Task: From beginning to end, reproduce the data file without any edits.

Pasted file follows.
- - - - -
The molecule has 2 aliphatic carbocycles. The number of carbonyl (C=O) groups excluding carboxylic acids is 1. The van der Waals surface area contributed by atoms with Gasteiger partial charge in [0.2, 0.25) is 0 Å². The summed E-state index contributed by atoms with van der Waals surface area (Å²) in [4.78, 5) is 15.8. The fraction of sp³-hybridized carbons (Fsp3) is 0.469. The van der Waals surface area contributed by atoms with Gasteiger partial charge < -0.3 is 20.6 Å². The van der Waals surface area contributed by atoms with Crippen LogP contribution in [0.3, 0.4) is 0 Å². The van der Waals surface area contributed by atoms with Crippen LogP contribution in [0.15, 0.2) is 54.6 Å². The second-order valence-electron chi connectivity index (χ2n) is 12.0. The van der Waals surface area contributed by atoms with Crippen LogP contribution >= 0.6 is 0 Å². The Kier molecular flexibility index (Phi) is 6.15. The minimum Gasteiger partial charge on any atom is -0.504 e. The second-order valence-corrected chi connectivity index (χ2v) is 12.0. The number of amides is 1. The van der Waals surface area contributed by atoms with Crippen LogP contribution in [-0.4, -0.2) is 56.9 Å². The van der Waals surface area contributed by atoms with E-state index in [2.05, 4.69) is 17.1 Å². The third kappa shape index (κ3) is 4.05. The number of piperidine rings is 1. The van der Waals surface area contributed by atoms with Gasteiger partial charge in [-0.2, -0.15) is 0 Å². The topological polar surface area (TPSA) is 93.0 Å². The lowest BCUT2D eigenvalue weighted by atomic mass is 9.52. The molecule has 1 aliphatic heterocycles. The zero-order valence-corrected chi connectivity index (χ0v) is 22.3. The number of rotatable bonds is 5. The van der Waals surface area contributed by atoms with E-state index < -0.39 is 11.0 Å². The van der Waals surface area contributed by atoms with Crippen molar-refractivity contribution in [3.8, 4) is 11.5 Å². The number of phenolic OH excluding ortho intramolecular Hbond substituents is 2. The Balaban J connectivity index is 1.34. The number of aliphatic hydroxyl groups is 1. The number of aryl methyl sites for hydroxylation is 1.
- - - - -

The molecule has 2 aliphatic carbocycles. The number of carbonyl (C=O) groups excluding carboxylic acids is 1. The van der Waals surface area contributed by atoms with Gasteiger partial charge in [0.2, 0.25) is 0 Å². The summed E-state index contributed by atoms with van der Waals surface area (Å²) in [4.78, 5) is 15.8. The fraction of sp³-hybridized carbons (Fsp3) is 0.469. The van der Waals surface area contributed by atoms with Gasteiger partial charge < -0.3 is 20.6 Å². The van der Waals surface area contributed by atoms with Crippen LogP contribution in [0.3, 0.4) is 0 Å². The van der Waals surface area contributed by atoms with Crippen LogP contribution in [0.15, 0.2) is 54.6 Å². The second-order valence-electron chi connectivity index (χ2n) is 12.0. The van der Waals surface area contributed by atoms with Crippen LogP contribution >= 0.6 is 0 Å². The Kier molecular flexibility index (Phi) is 6.15. The minimum Gasteiger partial charge on any atom is -0.504 e. The second-order valence-corrected chi connectivity index (χ2v) is 12.0. The number of amides is 1. The van der Waals surface area contributed by atoms with Crippen LogP contribution in [-0.4, -0.2) is 56.9 Å². The van der Waals surface area contributed by atoms with E-state index in [2.05, 4.69) is 17.1 Å². The third kappa shape index (κ3) is 4.05. The number of piperidine rings is 1. The van der Waals surface area contributed by atoms with Gasteiger partial charge in [-0.2, -0.15) is 0 Å². The topological polar surface area (TPSA) is 93.0 Å². The lowest BCUT2D eigenvalue weighted by atomic mass is 9.52. The molecule has 1 aliphatic heterocycles. The zero-order valence-corrected chi connectivity index (χ0v) is 22.3. The number of rotatable bonds is 5. The van der Waals surface area contributed by atoms with E-state index < -0.39 is 11.0 Å². The van der Waals surface area contributed by atoms with Crippen molar-refractivity contribution in [3.8, 4) is 11.5 Å². The number of phenolic OH excluding ortho intramolecular Hbond substituents is 2. The Balaban J connectivity index is 1.34. The number of aliphatic hydroxyl groups is 1. The number of aryl methyl sites for hydroxylation is 1.